Piracy, mafia and strong-arm tactics

There is a war on and increasingly it seems that those who play by the rules might be losing out. Take the corporate end of the content industry for instance, mostly resident in the US and Europe, who are at war with pirates the world over and still seem to play by rules which compromise their ability to fight back.

You might recall my post a week or so ago about the Ukranian who was shot in Italy as part of feuding groups involved in content piracy. Well, whoever shot him is proabably doing good business now having eliminated their competition and, through fear, increased the barriers to entry for newcomers.

Given the degree of erosion to market revenues and the snail’s pace of legal systems in Western democracies and the questionable legal controls in say Russia or China the content industry needs to come in harder and faster on the commercial end of piracy.


1. Buy Sealand and install a third party there to launch denial of service attacks and other dastardly technical measures on end-user P2P’ers. Also stops PirateBay buying it.

2. On a more realistic note, they need to see piracy as a business and look at how those involved in illegal business conduct their affairs. Less lawyers, less mr nice guy, less C&Ds, less takedown notices, less DMCA and more leg-breaking, bribery and intimidation.

OK, so as a publically traded company there are certain things you cannot be seen to do but come on big companies do all sorts off the radar. We shouldn’t be hearing about criminal proceedings about directors of Allofmp3, we should be hearing that he got hurt or has mysteriously disappeared. Fight fire with fire.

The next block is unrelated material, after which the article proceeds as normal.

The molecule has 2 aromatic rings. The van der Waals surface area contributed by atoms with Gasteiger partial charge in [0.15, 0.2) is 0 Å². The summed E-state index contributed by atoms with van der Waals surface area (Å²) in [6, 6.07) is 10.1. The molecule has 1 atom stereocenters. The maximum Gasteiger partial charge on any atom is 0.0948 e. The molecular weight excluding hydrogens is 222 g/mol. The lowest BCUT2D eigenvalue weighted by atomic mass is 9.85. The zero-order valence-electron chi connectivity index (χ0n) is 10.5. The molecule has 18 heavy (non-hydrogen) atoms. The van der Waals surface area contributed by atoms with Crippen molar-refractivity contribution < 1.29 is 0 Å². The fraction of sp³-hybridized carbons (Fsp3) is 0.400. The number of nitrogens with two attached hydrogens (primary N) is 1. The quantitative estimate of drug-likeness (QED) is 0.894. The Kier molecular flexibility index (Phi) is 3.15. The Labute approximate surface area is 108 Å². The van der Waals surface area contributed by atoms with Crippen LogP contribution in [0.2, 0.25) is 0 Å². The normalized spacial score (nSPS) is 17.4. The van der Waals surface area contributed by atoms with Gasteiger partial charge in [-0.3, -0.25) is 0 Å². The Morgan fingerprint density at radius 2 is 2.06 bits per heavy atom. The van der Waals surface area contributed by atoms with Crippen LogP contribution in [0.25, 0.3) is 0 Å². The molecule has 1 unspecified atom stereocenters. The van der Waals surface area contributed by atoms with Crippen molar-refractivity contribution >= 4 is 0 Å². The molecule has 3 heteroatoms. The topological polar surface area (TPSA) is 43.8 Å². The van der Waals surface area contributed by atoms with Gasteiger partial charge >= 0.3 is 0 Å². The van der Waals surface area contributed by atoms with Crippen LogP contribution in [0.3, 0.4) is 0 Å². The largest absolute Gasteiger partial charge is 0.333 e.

Here’s my more moderate line for the company prepared to play dirty and protect their own interests … go make deals. No, not those deals that involve months of lawyers negotiating tweaks to standard form contracts, but dealing with the business interests involved in commercial pirate enterprises. Firstly demonstrate the ability to play dirty – burgle a data centre or launch a denial of service or similar. Then say,  “We’ll back off on giving you grief and hounding you in the courts if you comply with taking our content down”.

The real threat is:

1. that technical measures are too weak  – there might be thousands of decoys but i only need to get a file once or actually I can wait for a slowed down BT download or have multiple running simultaneously.

2. The law is too slow.

3. The two together may not be enough to avoid the decline of the content industry as we know it.

Explore posts in the same categories: file-sharing, Legal and policy, Piracy

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